Psychometric Data Linking Across HIV and Substance Use Cohorts

Benjamin D. Schalet*, Patrick Janulis, Michele D. Kipke, Brian Mustanski, Steven Shoptaw, Richard Moore, Marianna Baum, Soyeon Kim, Suzanne Siminski, Amy Ragsdale, Pamina M. Gorbach

*Corresponding author for this work

Research output: Contribution to journalArticlepeer-review

Abstract

Psychometric data linking of psychological and behavioral questionnaires can facilitate the harmonization of data across HIV and substance use cohorts. Using data from the Collaborating Consortium of Cohorts Producing NIDA Opportunities (C3PNO), we demonstrate how to capitalize on previous linking work with a common linked depression metric across multiple questionnaires. Cohorts were young men who have sex with men (MSM), substance-using MSM, HIV/HCV cocaine users, and HIV-positive patients. We tested for differential item functioning (DIF) by comparing C3PNO cohort data with general population data. We also fit a mixed-effects model for depression, entering HIV-status and recent opioid/heroin use as fixed effects and cohort as a random intercept. Our results suggest a minimal level of DIF between the C3PNO cohorts and general population samples. After linking, descriptive statistics show a wide range of depression score means across cohorts. Our model confirmed an expected positive relationship between substance use and depression, though contrary to expectations, no significant association with HIV status. The study reveals the likely role of cohort differences, associated patient characteristics, study designs, and administration settings.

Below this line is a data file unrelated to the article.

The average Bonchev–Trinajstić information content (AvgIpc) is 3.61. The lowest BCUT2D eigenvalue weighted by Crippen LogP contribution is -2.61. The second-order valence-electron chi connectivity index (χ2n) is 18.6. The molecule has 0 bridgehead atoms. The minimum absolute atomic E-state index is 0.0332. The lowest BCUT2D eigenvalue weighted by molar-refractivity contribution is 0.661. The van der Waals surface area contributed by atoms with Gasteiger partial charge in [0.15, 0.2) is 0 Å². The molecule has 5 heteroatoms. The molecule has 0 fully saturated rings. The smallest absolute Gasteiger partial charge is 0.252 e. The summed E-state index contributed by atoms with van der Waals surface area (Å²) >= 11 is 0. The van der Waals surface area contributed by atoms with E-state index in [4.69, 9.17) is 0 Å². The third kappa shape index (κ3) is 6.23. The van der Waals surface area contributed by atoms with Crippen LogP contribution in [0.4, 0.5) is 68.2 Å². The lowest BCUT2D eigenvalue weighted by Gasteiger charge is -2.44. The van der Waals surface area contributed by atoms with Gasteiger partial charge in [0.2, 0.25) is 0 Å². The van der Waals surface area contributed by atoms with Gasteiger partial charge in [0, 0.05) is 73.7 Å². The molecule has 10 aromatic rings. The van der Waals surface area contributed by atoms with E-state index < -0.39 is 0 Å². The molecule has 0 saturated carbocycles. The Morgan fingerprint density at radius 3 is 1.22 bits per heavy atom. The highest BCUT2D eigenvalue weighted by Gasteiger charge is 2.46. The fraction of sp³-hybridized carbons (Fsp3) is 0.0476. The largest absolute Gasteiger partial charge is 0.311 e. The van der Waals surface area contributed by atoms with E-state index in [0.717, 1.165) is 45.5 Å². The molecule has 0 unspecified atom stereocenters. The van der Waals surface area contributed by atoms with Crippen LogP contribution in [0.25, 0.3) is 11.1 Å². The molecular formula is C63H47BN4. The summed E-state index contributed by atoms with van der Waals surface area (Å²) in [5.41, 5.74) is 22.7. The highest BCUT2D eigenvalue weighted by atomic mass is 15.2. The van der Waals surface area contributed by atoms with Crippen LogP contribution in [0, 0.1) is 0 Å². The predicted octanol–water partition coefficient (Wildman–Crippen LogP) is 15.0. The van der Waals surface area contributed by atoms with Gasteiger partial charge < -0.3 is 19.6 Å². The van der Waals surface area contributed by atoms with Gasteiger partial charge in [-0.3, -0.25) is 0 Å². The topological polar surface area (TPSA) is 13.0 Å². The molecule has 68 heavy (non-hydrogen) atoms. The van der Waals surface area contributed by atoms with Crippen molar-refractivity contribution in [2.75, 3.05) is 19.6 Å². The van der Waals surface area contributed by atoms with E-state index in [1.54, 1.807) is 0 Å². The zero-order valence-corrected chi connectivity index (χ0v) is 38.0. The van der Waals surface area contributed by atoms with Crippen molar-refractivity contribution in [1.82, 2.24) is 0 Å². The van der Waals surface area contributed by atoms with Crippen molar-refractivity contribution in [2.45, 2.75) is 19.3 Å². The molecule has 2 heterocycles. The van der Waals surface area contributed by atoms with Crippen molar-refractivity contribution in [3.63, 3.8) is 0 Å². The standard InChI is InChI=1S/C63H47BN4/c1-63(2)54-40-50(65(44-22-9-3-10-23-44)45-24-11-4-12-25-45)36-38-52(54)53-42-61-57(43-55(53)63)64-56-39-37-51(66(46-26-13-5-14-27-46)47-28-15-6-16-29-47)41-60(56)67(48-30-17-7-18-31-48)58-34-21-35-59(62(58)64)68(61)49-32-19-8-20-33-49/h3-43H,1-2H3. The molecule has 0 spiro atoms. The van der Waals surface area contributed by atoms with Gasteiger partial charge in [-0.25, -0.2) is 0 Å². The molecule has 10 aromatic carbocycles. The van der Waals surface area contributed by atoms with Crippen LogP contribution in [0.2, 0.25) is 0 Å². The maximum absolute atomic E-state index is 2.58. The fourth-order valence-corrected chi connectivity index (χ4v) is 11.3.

Original languageEnglish (US)
Pages (from-to)3215-3224
Number of pages10
JournalAIDS and behavior
Volume24
Issue number11
DOIs
StatePublished - Nov 1 2020

Keywords

  • Depression
  • HIV
  • Harmonization
  • Linking
  • MSM
  • Substance use

ASJC Scopus subject areas

  • Social Psychology
  • Public Health, Environmental and Occupational Health
  • Infectious Diseases

Fingerprint Dive into the research topics of 'Psychometric Data Linking Across HIV and Substance Use Cohorts'. Together they form a unique fingerprint.

Cite this